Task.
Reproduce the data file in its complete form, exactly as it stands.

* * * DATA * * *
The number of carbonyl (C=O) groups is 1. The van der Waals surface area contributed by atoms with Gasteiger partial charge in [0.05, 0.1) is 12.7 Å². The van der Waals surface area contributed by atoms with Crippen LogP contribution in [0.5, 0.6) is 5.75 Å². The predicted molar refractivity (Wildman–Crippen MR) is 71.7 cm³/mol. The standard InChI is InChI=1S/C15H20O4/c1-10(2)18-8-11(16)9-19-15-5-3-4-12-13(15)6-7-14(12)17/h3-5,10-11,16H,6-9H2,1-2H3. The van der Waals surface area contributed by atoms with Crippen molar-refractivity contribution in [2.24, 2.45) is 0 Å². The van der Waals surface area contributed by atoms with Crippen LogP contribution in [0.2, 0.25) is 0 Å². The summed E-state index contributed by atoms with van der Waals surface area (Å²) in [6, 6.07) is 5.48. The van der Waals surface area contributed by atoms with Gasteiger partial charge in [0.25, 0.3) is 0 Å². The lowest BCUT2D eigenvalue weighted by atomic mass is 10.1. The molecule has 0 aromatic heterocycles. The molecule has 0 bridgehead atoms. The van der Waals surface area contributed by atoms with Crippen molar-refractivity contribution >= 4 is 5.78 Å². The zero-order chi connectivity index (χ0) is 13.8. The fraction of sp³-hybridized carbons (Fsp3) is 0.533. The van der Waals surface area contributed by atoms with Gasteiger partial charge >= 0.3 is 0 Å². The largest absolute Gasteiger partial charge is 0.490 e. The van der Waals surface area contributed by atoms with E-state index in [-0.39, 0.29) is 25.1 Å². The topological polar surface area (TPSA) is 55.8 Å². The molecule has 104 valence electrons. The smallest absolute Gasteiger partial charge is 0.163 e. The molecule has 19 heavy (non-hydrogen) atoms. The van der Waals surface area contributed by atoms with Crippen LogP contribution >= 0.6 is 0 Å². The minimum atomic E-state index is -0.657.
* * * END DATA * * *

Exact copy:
The number of carbonyl (C=O) groups is 1. The van der Waals surface area contributed by atoms with Gasteiger partial charge in [0.05, 0.1) is 12.7 Å². The van der Waals surface area contributed by atoms with Crippen LogP contribution in [0.5, 0.6) is 5.75 Å². The predicted molar refractivity (Wildman–Crippen MR) is 71.7 cm³/mol. The standard InChI is InChI=1S/C15H20O4/c1-10(2)18-8-11(16)9-19-15-5-3-4-12-13(15)6-7-14(12)17/h3-5,10-11,16H,6-9H2,1-2H3. The van der Waals surface area contributed by atoms with Crippen molar-refractivity contribution in [2.24, 2.45) is 0 Å². The van der Waals surface area contributed by atoms with Crippen LogP contribution in [0.2, 0.25) is 0 Å². The summed E-state index contributed by atoms with van der Waals surface area (Å²) in [6, 6.07) is 5.48. The van der Waals surface area contributed by atoms with Gasteiger partial charge in [0.25, 0.3) is 0 Å². The lowest BCUT2D eigenvalue weighted by atomic mass is 10.1. The molecule has 0 aromatic heterocycles. The molecule has 0 bridgehead atoms. The van der Waals surface area contributed by atoms with Crippen molar-refractivity contribution >= 4 is 5.78 Å². The zero-order chi connectivity index (χ0) is 13.8. The fraction of sp³-hybridized carbons (Fsp3) is 0.533. The van der Waals surface area contributed by atoms with Gasteiger partial charge >= 0.3 is 0 Å². The largest absolute Gasteiger partial charge is 0.490 e. The van der Waals surface area contributed by atoms with E-state index in [-0.39, 0.29) is 25.1 Å². The topological polar surface area (TPSA) is 55.8 Å². The molecule has 104 valence electrons. The smallest absolute Gasteiger partial charge is 0.163 e. The molecule has 19 heavy (non-hydrogen) atoms. The van der Waals surface area contributed by atoms with Crippen LogP contribution >= 0.6 is 0 Å². The minimum atomic E-state index is -0.657.